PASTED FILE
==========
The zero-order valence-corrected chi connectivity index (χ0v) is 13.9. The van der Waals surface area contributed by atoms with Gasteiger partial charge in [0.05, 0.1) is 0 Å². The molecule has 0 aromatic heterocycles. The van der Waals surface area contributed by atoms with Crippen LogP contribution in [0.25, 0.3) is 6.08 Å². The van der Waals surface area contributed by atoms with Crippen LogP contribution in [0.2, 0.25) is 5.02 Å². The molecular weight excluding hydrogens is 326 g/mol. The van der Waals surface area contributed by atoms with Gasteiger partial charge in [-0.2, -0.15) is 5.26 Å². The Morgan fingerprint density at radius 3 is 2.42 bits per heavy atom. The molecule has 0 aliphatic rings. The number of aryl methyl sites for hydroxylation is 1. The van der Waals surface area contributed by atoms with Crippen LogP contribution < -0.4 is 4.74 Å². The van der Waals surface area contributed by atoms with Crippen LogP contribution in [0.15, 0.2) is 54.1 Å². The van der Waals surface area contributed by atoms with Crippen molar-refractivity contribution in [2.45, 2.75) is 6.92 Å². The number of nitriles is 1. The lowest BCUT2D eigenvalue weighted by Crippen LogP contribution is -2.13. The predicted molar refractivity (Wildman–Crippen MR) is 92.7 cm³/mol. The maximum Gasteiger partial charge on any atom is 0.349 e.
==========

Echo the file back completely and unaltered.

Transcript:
The zero-order valence-corrected chi connectivity index (χ0v) is 13.9. The van der Waals surface area contributed by atoms with Gasteiger partial charge in [0.05, 0.1) is 0 Å². The molecule has 0 aromatic heterocycles. The van der Waals surface area contributed by atoms with Crippen LogP contribution in [0.25, 0.3) is 6.08 Å². The van der Waals surface area contributed by atoms with Crippen LogP contribution in [0.2, 0.25) is 5.02 Å². The molecular weight excluding hydrogens is 326 g/mol. The van der Waals surface area contributed by atoms with Gasteiger partial charge in [-0.2, -0.15) is 5.26 Å². The Morgan fingerprint density at radius 3 is 2.42 bits per heavy atom. The molecule has 0 aliphatic rings. The number of aryl methyl sites for hydroxylation is 1. The van der Waals surface area contributed by atoms with Crippen LogP contribution < -0.4 is 4.74 Å². The van der Waals surface area contributed by atoms with Crippen LogP contribution in [0.15, 0.2) is 54.1 Å². The van der Waals surface area contributed by atoms with Crippen molar-refractivity contribution in [2.45, 2.75) is 6.92 Å². The number of nitriles is 1. The lowest BCUT2D eigenvalue weighted by Crippen LogP contribution is -2.13. The predicted molar refractivity (Wildman–Crippen MR) is 92.7 cm³/mol. The maximum Gasteiger partial charge on any atom is 0.349 e.